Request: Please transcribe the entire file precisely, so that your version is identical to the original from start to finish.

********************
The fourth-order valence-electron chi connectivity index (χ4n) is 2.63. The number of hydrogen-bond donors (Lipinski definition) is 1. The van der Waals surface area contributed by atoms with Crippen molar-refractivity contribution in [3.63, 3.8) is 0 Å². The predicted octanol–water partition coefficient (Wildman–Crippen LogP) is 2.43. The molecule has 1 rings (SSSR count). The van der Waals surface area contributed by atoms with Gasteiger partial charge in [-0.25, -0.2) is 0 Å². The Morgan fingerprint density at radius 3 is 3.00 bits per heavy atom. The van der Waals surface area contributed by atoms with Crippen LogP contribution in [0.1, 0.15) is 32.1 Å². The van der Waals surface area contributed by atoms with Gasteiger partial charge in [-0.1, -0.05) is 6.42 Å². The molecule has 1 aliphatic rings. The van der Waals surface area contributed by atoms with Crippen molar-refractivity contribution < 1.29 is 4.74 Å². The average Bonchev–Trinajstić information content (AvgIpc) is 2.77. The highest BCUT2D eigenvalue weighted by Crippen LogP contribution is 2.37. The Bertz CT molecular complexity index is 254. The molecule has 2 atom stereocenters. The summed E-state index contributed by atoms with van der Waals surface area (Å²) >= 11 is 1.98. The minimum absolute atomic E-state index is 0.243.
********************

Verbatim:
The fourth-order valence-electron chi connectivity index (χ4n) is 2.63. The number of hydrogen-bond donors (Lipinski definition) is 1. The van der Waals surface area contributed by atoms with Crippen molar-refractivity contribution in [3.63, 3.8) is 0 Å². The predicted octanol–water partition coefficient (Wildman–Crippen LogP) is 2.43. The molecule has 1 rings (SSSR count). The van der Waals surface area contributed by atoms with Gasteiger partial charge in [-0.25, -0.2) is 0 Å². The Morgan fingerprint density at radius 3 is 3.00 bits per heavy atom. The van der Waals surface area contributed by atoms with Crippen LogP contribution in [0.1, 0.15) is 32.1 Å². The van der Waals surface area contributed by atoms with Gasteiger partial charge in [-0.1, -0.05) is 6.42 Å². The molecule has 1 aliphatic rings. The van der Waals surface area contributed by atoms with Crippen molar-refractivity contribution < 1.29 is 4.74 Å². The average Bonchev–Trinajstić information content (AvgIpc) is 2.77. The highest BCUT2D eigenvalue weighted by Crippen LogP contribution is 2.37. The Bertz CT molecular complexity index is 254. The molecule has 2 atom stereocenters. The summed E-state index contributed by atoms with van der Waals surface area (Å²) >= 11 is 1.98. The minimum absolute atomic E-state index is 0.243.